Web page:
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The Economist style guide

Although The Economist, a British weekly, is not a research journal, its writing is often praised for its clarity and precision. How does the The Economist manage this week after week?  Part of the credit must go to its style guide [1], the 10th edition of which was published a few months ago. Large parts of the guide are also available on the newspaper's website.

The Economist Style Guide devotes more space to the craft of writing - the choice and arrangement of words - than most other style guides do. See the opening lines of the book: "Only on two scores can The Economist hope to outdo its rivals consistently. One is the quality of its analysis; the other is the quality of its writing [...] The first requirement of The Economist is that it should be readily understandable. Clarity of writing usually follows clarity of thought." The first section of the book is devoted to advice on writing clearly, concisely, and accurately. The second section highlights important differences between American and British conventions relevant to writing (spelling, punctuation, usage, and syntax), whereas the last section is a compilation of miscellaneous information, useful as a ready reference.

The guide's insistence on clear writing is seen throughout the book and often takes the form of warnings and terse advice against using fashionable terms, which are often vague. Here are some representative entries. "Venues  Avoid them. Try places." "Viable  means capable of living. Do not apply it to things like railway lines. Economically viable means profitable." "Factoid  A factoid is something that sounds like a fact, is thought by many to be a fact (perhaps because it is repeated so often), but is not in fact a fact."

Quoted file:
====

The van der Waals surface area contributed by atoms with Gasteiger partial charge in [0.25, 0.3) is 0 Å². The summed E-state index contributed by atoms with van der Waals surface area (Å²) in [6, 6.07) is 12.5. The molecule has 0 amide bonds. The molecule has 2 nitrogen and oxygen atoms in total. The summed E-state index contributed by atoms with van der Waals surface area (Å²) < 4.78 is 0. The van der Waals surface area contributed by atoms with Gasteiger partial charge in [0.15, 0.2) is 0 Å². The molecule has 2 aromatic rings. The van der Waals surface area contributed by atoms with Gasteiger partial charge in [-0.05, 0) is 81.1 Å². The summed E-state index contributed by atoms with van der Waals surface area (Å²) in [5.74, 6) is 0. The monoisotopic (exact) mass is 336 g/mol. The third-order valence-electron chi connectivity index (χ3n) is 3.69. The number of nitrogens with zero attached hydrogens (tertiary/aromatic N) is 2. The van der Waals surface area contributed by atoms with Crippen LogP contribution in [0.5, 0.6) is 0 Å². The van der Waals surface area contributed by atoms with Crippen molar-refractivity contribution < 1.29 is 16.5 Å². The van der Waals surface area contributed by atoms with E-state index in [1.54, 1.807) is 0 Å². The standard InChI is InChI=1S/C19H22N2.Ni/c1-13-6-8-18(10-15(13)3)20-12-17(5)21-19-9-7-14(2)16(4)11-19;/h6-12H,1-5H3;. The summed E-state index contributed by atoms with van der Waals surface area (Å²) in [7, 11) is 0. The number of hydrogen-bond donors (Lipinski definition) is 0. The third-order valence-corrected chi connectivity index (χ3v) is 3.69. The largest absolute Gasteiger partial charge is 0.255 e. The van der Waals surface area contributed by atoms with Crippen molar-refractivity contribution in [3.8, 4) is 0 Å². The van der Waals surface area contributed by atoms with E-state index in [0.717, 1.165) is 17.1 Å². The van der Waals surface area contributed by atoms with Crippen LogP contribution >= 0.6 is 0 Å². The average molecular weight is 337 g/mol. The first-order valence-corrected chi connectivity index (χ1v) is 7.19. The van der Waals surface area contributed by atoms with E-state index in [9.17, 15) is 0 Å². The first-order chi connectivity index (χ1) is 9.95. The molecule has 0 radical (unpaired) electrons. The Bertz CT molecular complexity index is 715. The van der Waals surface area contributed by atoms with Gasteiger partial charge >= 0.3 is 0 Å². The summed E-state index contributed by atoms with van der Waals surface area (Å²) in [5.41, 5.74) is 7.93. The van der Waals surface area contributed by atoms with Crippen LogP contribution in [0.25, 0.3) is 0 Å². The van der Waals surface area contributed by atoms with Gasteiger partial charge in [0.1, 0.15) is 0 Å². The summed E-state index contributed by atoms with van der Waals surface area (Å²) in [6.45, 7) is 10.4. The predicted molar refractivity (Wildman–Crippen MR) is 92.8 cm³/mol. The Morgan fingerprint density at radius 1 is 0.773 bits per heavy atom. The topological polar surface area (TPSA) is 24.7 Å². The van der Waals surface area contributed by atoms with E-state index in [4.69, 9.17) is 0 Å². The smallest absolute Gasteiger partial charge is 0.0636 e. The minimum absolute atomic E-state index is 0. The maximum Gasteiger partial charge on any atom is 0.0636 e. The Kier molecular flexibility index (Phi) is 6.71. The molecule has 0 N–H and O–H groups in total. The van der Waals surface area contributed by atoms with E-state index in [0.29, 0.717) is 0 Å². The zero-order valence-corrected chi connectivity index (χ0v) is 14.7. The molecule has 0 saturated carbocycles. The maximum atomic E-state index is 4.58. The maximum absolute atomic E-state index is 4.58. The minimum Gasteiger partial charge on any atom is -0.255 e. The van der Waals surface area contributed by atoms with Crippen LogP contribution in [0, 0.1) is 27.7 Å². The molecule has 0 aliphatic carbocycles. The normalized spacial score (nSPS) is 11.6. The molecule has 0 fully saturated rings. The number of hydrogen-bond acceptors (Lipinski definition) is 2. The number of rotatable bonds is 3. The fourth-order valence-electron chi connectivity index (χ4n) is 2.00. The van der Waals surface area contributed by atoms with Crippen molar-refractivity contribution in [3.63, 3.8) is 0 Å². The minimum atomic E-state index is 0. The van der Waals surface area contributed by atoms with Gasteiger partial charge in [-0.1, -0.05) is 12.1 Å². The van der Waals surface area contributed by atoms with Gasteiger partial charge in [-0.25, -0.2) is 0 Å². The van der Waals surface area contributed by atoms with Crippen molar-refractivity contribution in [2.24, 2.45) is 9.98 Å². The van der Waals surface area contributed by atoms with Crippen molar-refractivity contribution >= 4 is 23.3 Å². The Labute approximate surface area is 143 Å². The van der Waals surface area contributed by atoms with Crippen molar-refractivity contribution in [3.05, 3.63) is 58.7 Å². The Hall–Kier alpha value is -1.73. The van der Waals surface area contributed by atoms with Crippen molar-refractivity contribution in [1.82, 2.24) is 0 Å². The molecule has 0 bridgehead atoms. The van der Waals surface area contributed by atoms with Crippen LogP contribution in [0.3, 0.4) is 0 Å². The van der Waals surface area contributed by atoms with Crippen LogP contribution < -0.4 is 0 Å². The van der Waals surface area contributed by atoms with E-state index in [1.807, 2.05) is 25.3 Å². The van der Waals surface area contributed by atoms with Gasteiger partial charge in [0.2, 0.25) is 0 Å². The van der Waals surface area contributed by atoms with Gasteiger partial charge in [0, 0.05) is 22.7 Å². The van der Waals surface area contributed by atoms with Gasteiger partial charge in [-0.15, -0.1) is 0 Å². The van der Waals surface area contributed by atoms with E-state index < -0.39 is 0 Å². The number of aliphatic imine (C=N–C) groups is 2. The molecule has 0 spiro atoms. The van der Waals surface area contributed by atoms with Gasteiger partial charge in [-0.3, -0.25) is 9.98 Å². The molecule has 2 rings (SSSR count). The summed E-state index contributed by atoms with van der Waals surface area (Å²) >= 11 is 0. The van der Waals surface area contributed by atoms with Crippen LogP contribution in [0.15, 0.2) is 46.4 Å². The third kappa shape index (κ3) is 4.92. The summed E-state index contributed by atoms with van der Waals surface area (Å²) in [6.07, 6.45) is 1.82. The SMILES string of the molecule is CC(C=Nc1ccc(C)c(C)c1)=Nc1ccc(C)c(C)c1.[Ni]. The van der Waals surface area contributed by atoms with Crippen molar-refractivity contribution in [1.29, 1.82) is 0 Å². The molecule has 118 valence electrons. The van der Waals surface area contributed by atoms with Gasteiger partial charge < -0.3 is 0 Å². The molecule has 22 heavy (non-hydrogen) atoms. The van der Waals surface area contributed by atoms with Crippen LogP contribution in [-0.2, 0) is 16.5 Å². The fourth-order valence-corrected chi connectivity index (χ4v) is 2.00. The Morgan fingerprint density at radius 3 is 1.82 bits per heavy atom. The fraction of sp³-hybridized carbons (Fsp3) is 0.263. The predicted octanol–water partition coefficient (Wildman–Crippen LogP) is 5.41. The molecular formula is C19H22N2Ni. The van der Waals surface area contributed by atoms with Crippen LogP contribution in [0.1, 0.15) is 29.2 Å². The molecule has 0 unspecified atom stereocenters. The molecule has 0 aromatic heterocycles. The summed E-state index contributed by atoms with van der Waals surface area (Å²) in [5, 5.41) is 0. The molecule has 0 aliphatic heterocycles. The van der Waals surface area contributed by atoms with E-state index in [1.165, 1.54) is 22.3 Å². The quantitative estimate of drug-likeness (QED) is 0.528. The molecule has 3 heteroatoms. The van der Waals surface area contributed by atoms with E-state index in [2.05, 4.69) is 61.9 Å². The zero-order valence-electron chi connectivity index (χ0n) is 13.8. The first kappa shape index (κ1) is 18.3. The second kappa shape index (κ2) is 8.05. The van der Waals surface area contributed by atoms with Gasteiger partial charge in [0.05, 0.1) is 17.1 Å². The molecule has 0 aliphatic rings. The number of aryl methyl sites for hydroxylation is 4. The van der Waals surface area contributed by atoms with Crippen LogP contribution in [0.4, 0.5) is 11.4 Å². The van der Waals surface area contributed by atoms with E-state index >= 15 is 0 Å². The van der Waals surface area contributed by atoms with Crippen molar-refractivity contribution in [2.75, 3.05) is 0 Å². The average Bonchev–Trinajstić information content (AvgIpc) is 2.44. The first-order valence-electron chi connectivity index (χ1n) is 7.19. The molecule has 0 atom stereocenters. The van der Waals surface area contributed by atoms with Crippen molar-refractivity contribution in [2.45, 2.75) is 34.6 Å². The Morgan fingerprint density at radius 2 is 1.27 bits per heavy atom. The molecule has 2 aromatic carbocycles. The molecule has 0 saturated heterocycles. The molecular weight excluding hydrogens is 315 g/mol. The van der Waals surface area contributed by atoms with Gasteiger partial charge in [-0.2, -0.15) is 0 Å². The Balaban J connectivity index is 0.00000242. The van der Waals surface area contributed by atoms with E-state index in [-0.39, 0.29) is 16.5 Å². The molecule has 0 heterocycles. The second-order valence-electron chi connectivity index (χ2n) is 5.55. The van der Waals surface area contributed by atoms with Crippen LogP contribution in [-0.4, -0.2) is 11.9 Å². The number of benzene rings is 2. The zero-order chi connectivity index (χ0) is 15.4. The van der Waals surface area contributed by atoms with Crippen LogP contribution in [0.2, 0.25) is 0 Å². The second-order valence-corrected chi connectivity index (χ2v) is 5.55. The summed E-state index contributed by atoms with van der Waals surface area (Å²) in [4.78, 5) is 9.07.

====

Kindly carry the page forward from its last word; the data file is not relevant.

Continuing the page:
If you are writing a grant application, an article, or a report - anything for a broader readership in fact - you will certainly find The Economist Style Guide a helpful companion.

[1] The Economist Newspaper. 2010. The Economist Style Guide: the bestselling guide to English usage. 10th edn. London: Profile Books. 264 pp.

 

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